Volume No. 2 Issue No. 40 - Monday May 26, 2008|
We honor those who gallantly served
Pond Case Press
What do Dominicans today know of their ancestors who flew over the skies of Europe, manned the beaches of our islands besieged by marauding German U-Boats, or went to Italy and Egypt to fight Adolph Hitler’s fascism in World War II? Precious little.
King and Country is the compelling story of Dominicans who served in the great wars.
What does their legacy have to do with the modern Dominican nation? A great deal!
As we ponder the perils and promise of our 30 years of independence, these heroes who gave their lives for freedom in World War military service in Britain’s Army, Navy and Royal Air Force find new life and meaning in a newly released book from Pont Casse Press
For King & Country: The Service & Sacrifice of the Dominican Soldier. Many notable Dominicans in public and civic leadership today are the relatives - or offspring - of those who served in World War Two.
Many owe their patriotism to the values of service upon which they were nourished by their forbearers whose work hastened our independence and strengthened civic duty in our society.
The role of the British West Indian soldier in World Wars I and II has been seldom explored.
However, in this groundbreaking work, Irving W. Andre and Gabriel J. Christian, provide a fascinating history of British West Indian soldiers.
Revealed is the little known 1802 revolt by British West Indian soldiers against slave conditions at Fort Shirley, Dominica; World War I action by West Indian soldiers against Turkish forces in the Middle East;
Dominica’s purchase in World War I of Britain’s first Vickers Gnome aircraft christened, Dominica, which was later shot down over France; and West Indians in Royal Air Force (RAF) service as pilots, navigators, bomb aimers and ground crew during World War II.
Seldom written of, and revealed here, is the fact that 7,000 British West Indians served in the RAF during World War II, and the purchase of dozens of aircraft for the RAF by West Indians who raised such funds under harsh economic conditions.
This history is given a deeply personal touch as it is told through the words of two Dominican veterans who served in the British Army's South Caribbean Forces: Wendell Christian and Twistleton Bertrand.
We read also of Dominicans such as Harold Bryant, Osmunde St. Clair Alleyne, and L.A. McKoy who won high honors, to include the DFC, for their courage shown over the skies of battle torn Europe.
The role of the South Caribbean Forces in securing the islands during the U-Boat war unleashed by Germany on allied shipping in the Caribbean is reviewed in graphic detail.
To that end, it is revealed that the allies lost 400 ships to German U-Boats in the Battle of the Caribbean; with the Germans losing only 23 U-Boats in return.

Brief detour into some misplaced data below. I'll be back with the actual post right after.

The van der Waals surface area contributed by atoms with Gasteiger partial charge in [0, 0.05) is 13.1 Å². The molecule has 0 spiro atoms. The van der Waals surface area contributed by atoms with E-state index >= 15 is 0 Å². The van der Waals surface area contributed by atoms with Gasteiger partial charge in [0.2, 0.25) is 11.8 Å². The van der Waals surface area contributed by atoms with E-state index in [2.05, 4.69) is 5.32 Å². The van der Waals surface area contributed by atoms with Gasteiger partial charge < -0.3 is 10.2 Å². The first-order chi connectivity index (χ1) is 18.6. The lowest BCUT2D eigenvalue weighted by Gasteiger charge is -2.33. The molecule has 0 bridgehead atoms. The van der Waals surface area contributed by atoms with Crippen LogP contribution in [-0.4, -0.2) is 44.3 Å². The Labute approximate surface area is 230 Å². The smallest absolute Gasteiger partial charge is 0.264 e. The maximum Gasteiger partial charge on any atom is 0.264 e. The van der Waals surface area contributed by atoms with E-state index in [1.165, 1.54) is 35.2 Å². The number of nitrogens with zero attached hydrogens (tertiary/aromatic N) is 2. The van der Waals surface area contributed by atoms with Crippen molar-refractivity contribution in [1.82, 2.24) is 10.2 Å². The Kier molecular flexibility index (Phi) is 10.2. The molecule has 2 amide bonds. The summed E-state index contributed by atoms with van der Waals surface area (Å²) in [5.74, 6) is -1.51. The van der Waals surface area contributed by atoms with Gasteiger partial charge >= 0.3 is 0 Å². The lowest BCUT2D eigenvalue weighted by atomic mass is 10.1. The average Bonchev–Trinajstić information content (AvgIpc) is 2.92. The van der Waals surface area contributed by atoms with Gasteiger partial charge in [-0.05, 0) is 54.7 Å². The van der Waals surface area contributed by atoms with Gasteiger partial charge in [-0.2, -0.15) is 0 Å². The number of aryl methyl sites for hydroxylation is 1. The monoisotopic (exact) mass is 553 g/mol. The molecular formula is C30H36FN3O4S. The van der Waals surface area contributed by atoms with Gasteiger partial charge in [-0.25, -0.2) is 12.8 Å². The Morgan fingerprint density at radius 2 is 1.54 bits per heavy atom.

We are also introduced to Trinidadian-born RAF Squadron Leader, Phillip Louis Ulric Cross, DFC, DSO: An ace navigator, he did 80 missions over occupied Europe in 139 (Jamaica) Squadron of RAF Bomber Command.
We also get an introduction to the fascinating life story of RAF Flight Lieutenant Dudley Thompson, who served in a Lancaster bomber, then went on to become a Rhodes Scholar at Oxford and an organizer of the Fifth Pan African Congress in Manchester.
He earned the nickname “Burning Spear” for having successfully defended nationalist leader Jomo Kenyatta of Kenya during that country’s independence struggle.
Thompson later served as Jamaica's Minister of Foreign Affairs and National Security in the cabinet of Michael Manley who, himself, served in the Royal Canadian Air Force during World War II.
Both Cross and Thompson, each 91 years of age, were interviewed for this book and have special sections dedicated to them.
The link between military service and political leadership is revealed in stark detail in this work, when one considers that Caribbean legends such as Norman Washington Manley, Milton Cato, Dr. Edward Scobie, Captain Arthur Cipriani, Tubal Uriah "Buzz" Butler, and Errol Barrow were all veterans of British military service in World Wars I and II.
Through the eyes of Wendell Christian and Twistleton Bertrand, we grasp the importance of such history in attaining a better understanding of the Caribbean's role in world affairs.
The story of the Dominican soldier is woven into the wider tableau of period history and the West Indian soldier at war for the British Empire.
In a world of unintended consequences, as with many African American soldiers who became leaders for social justice, the exposure of these British West Indian soldiers to war, hastened their transformation into activists for political independence.
As did African American soldiers like legendary lawyer Charles Hamilton Houston who was an artillery Captain in World War I and NAACP leader Medgar Evers, who served gallantly in the US army during the invasion at Normandy, France, in World War II, many former British West Indian service men and women became leaders in the newly independent Caribbean nations.
Today, that tradition of service continues to be in dire need in all spheres of life and the authors hope that the torch can be passed to a new generation of nation builders and civic leaders who put country ahead of selfish gain.
This fascinating book should find a place on the shelf of every student of world history. It also contains 50 rare photographs of British West Indians at war.
The book is available at Amazon.com and will soon be available on Dominica.
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